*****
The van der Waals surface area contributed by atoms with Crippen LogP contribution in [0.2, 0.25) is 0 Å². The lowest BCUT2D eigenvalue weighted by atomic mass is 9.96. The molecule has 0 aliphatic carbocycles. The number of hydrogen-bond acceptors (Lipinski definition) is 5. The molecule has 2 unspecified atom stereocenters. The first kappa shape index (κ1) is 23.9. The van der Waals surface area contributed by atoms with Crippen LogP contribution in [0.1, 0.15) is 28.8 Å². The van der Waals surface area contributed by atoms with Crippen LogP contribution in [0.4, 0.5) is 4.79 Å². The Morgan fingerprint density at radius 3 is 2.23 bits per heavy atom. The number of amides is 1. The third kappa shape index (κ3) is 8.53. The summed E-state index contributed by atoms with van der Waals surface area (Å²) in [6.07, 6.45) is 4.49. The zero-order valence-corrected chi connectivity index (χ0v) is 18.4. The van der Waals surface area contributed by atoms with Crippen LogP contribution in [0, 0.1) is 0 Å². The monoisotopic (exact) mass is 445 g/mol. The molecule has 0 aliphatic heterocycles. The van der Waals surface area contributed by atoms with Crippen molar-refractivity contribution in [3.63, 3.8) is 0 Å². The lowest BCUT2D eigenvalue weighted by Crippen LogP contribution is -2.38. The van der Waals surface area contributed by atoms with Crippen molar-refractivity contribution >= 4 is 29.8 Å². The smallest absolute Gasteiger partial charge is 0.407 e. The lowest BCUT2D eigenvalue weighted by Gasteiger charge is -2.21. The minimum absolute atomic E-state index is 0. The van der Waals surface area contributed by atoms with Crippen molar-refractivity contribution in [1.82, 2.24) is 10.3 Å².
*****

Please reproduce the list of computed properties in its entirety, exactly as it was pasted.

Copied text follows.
The van der Waals surface area contributed by atoms with Crippen LogP contribution in [0.2, 0.25) is 0 Å². The lowest BCUT2D eigenvalue weighted by atomic mass is 9.96. The molecule has 0 aliphatic carbocycles. The number of hydrogen-bond acceptors (Lipinski definition) is 5. The molecule has 2 unspecified atom stereocenters. The first kappa shape index (κ1) is 23.9. The van der Waals surface area contributed by atoms with Crippen LogP contribution in [0.1, 0.15) is 28.8 Å². The van der Waals surface area contributed by atoms with Crippen LogP contribution in [0.4, 0.5) is 4.79 Å². The Morgan fingerprint density at radius 3 is 2.23 bits per heavy atom. The number of amides is 1. The third kappa shape index (κ3) is 8.53. The summed E-state index contributed by atoms with van der Waals surface area (Å²) in [6.07, 6.45) is 4.49. The zero-order valence-corrected chi connectivity index (χ0v) is 18.4. The van der Waals surface area contributed by atoms with Crippen LogP contribution in [0, 0.1) is 0 Å². The monoisotopic (exact) mass is 445 g/mol. The molecule has 0 aliphatic heterocycles. The van der Waals surface area contributed by atoms with Crippen molar-refractivity contribution in [3.63, 3.8) is 0 Å². The lowest BCUT2D eigenvalue weighted by Crippen LogP contribution is -2.38. The van der Waals surface area contributed by atoms with Crippen molar-refractivity contribution >= 4 is 29.8 Å². The smallest absolute Gasteiger partial charge is 0.407 e. The lowest BCUT2D eigenvalue weighted by Gasteiger charge is -2.21. The minimum absolute atomic E-state index is 0. The van der Waals surface area contributed by atoms with Crippen molar-refractivity contribution in [1.82, 2.24) is 10.3 Å².